AAS Australasian Arachnological Society

Wolf Spiders

Lycosidae Sundevall 1833


Wolf spiders share a number of characters, which clearly identify them as members of this family. The eyes are arranged in three rows. The front row has four small eyes, followed by two rows with two eyes each that are generally much larger. Females of wolf spiders display mobile brood care. They carry their eggsacs fixed to their spinnerets and subsequently the young on their abdomen.

‘Lycosa’ australicola opens in new window
‘Lycosa’ australicola from
Perth, Western Australia

The smallest wolf spider currently known to science is Zoica minuta McKay, 1979 from Western Australia. Mature females of this species can be less than one millimetre long, their tiny eggsacs contain only 3-5 eggs. The largest wolf spiders can reach more than 30 mm body length. In Australia, common and fairly large species are ‘Lycosa’ leuckartii (Thorell, 1870) and ‘Lycosa’ godeffroyi L. Koch, 1865, the common Garden Wolf Spider.


Wolf spiders inhabit nearly every habitat, and specialists can be found from see shores up to top of alpine mountains. They belong to the most common spiders, in particular in open and undisturbed areas and near water. In Australia, wolf spiders of the genus Tetralycosa have managed to establish themselves on the surface of saltlakes. Wolf spiders are ground living spiders that generally do not build a web.

Venonia micarioides opens in new window
Penultimate male of
Venonia micarioides
from Brisbane, Queensland

Only a few forms (e.g. genera Venonia (see picture), Sosippus) are known to build sheet webs with a funnel into which the spider retreats. In addition to these sheet web builders, wolf spiders are known to display a variety of foraging strategies. Smaller species (e.g. in the genera Pardosa, Artoria) are generally vagrant and active during the day. Even females do not build a retreat when they care for their brood. In other groups (e.g. Alopecosa, Trochosa), females will dig out a retreat in which they stay until the young hatch. Larger species (e.g. Lycosa, Dingosa, Geolycosa) built permanent burrows that the spiders only leave at night to forage. Some stay at the entrance of the burrow and wait for prey to pass by. Some wolf spiders close their burrow with a trapdoor (e.g. Lycosa forresti McKay 1973 from Western Australia), other built a palisade-like turret around the entrance (e.g. the Australian Mainosa longipes (L. Koch, 1878) and Dingosa serrata (L. Koch, 1877).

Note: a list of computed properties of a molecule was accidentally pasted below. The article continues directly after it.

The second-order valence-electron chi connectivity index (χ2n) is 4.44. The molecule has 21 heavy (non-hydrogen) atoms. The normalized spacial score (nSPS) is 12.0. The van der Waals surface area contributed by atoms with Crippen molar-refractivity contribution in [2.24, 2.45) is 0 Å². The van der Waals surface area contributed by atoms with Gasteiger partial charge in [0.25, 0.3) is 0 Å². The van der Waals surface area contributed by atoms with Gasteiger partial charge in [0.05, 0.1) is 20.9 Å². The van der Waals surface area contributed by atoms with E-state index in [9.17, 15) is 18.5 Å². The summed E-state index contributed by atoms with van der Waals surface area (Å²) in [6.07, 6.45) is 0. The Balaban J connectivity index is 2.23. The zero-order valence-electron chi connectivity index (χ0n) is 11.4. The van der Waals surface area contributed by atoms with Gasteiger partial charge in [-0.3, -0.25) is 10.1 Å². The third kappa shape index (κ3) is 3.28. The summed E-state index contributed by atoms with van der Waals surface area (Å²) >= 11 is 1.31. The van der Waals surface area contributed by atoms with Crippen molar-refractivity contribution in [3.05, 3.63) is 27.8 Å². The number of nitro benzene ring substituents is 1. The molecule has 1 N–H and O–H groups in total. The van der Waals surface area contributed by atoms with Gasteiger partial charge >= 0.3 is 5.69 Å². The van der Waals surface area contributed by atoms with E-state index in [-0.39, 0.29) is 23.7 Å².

Wolf spiders in Australasia

The taxonomy and systematic of wolf spiders in Australasia is still in its infancy. A comprehensive and recent revision is only available for New Zealand. A limited number of genera have been revised from Australia, but the South East Asian fauna is virtually unknown. Most species have not been treated since their original description in the late 19th century.


There are currently ca. 150 species of wolf spiders in 4 subfamilies (Zoicinae, Venoniinae, Artoriinae and Lycosinae) and ca. 25 genera known from Australia. The Zoicinae include only one genus, Zoica, with about three species from tropical northern Australia. The Venoniinae include the genera Anomalosa (2 species), Venonia (7 species) and Allotrochosina (2 species), all of which have received recent taxonomic attention. The Artoriinae have only recently been established and include for example the speciose genus Artoria (20 described species and many more undescribed), Artoriopsis (7 described species), Tetralycosa (4 species, another 9 undescribed), and Diahogna (4 species). In contrast, the generic placement of many species within the subfamily Lycosinae does not in any way reflect their phylogenetic history. Some genera have been recently revised, such as Venatrix (26 species), Tuberculosa (4 species), Mainosa and Knoelle (both monotypic), and Dingosa (4 species). However, many species, for example the common Garden Wolf Spider, are currently placed in the wrong genus. The family is currently under revision by Volker Framenau at the Western Australian Museum (funded by ABRS) and therefore the taxonomy is in a constant flux. For updates, check Volker’s webpage on ‘The wolf spiders of Australia

New Zealand

The wolf spiders of New Zealand were recently revised by Cor Vink`s (2002) `Fauna of New Zealand 44`. This revision also includes a key to the New Zealand wolf spiders. New Zealand has 27 species of wolf spiders in 6 genera. The genus Anoteropsis dominates the country with 20 species alone. Other genera with representatives in New Zealand include Artoria (3 species) and Allotrochosina, Hogna, Notocosa and Venatrix with 1 species each.

South East Asia

There is currently no comprehensive treatment on the wolf spiders of South East Asia, but information of some species can be found in Murphy & Murphy (2000) ‘An Introduction to the spiders of South East Asia’, Malaysian Nature Society (United Sengalor Press Sdn. Bhd.).

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reference: AAS – Australasian Arachnological Society
online: http://www.australasian-arachnology.org/arachnology/araneae/lycosidae/
©2005 AAS – date: 2018/07/08

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